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Citizen’s National Bank was very neighborly and allowed Cole and company to set up the crawfish cooking operation in their drive-thru lane.




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The cooking was handled by Cole’s father, Jack Barton, and a few assistants. He wasn’t the least bit bothered by the kids that flocked to the kiddie pool, which was filled (repeatedly) with the fresh-water crustaceans, a.k.a. “crawdads” or “mudbugs.” Click here to learn more about these critters.









A kiddie pool full of crawfish is a kid magnet!

A kiddie pool full of crawfish is a kid magnet!









A timed eating contest was held. Charles Molineux took home the trophy by consuming 53 crawfish in 5 minutes. Here we see him proudly displaying his hard-won trophy. Looks like it brought tears to his eyes.



Here are a few more images from that day. If anyone has any other images they would like to add, or if you would like to add a description to any of these images, please contact me at

Apparently, this crawfish has a different idea about who should be eaten.

Apparently, this crawfish has a different idea about who should be eaten.


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Nichole is surprised with birthday brownies.












Future crawfish eating contest participant.

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No, really. I was putting the eggs IN the hen house!


Evidently, goldfish and rubber ducks are almost as interesting as crawfish.








Kayla Spencer tries her first crawfish. Here we see her wondering about the "brown stuff."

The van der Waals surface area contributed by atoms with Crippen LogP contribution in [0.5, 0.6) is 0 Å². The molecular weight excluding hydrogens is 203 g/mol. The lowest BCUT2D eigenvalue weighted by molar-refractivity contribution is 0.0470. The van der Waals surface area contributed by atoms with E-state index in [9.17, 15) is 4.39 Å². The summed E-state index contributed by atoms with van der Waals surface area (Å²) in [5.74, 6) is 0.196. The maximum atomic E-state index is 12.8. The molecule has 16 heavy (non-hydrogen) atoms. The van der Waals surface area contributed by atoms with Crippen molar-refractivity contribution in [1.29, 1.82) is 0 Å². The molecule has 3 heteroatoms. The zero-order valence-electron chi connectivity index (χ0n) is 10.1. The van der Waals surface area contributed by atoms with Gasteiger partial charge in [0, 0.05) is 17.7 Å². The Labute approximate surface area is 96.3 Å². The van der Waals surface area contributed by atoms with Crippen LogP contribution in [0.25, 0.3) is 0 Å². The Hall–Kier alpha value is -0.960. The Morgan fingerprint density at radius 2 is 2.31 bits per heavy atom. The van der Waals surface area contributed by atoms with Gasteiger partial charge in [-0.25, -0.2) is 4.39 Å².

Kayla Spencer tries her first crawfish. Here we see her wondering about the “brown stuff.”


Defiant to the end!

Giant crawfish caught in the act of attempting to acquire a human hostage.

Giant crawfishes caught in the act of attempting to acquire a human hostage.

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Crawfish meditations.

Crawfish meditations. 




For some, the three main food groups: crawfish, potatoes, and corn on the cob.

For some, the three main food groups: crawfish, potatoes, and corn on the cob.

Get Connected!


We live in a time of separation — young from old, wife from husband, progressives from conservatives, Christians from Muslims, rich from poor, neighbors from neighbors . . . You name the category and someone will find a way to use it to keep us apart.

We complain that things aren’t like they used to be. That people used to know their neighbors. That kids used to run around outside without fear. That people used to get together for their entertainment but that now they sit inside watching television or walk around glued to their smartphones and tablets.

So what is the solution? How do we reverse the trend? I don’t have all the answers but I do have one answer. Get out of your home and meet your neighbors. If you see someone moving in, stop by and say hello. Bake some cookies and take them over. Offer to help. Invite them to church or to the Civic Organization or Fire Department meetings. Tell them about our wonderful Coupland Inn and Dancehall. Just take action. Don’t wait. Don’t fear. You might make a lifelong friend but even if you just make an acquaintance, both of you will be better off for the encounter.

We have parents and grandparents caring for young children. We have elderly and disabled folks whose days would be brightened by the simple courtesy of a visit. I really enjoy my electronics and I am still wowed by the marvel of a big screen, digital television with surround-sound but it pales in comparison to the simple joy of watching children squeal with laughter or seeing the eyes of a home-bound elder light up just to have someone listen to their stories. Everyone has had a unique life experience and when we share them, we are edified by that sharing.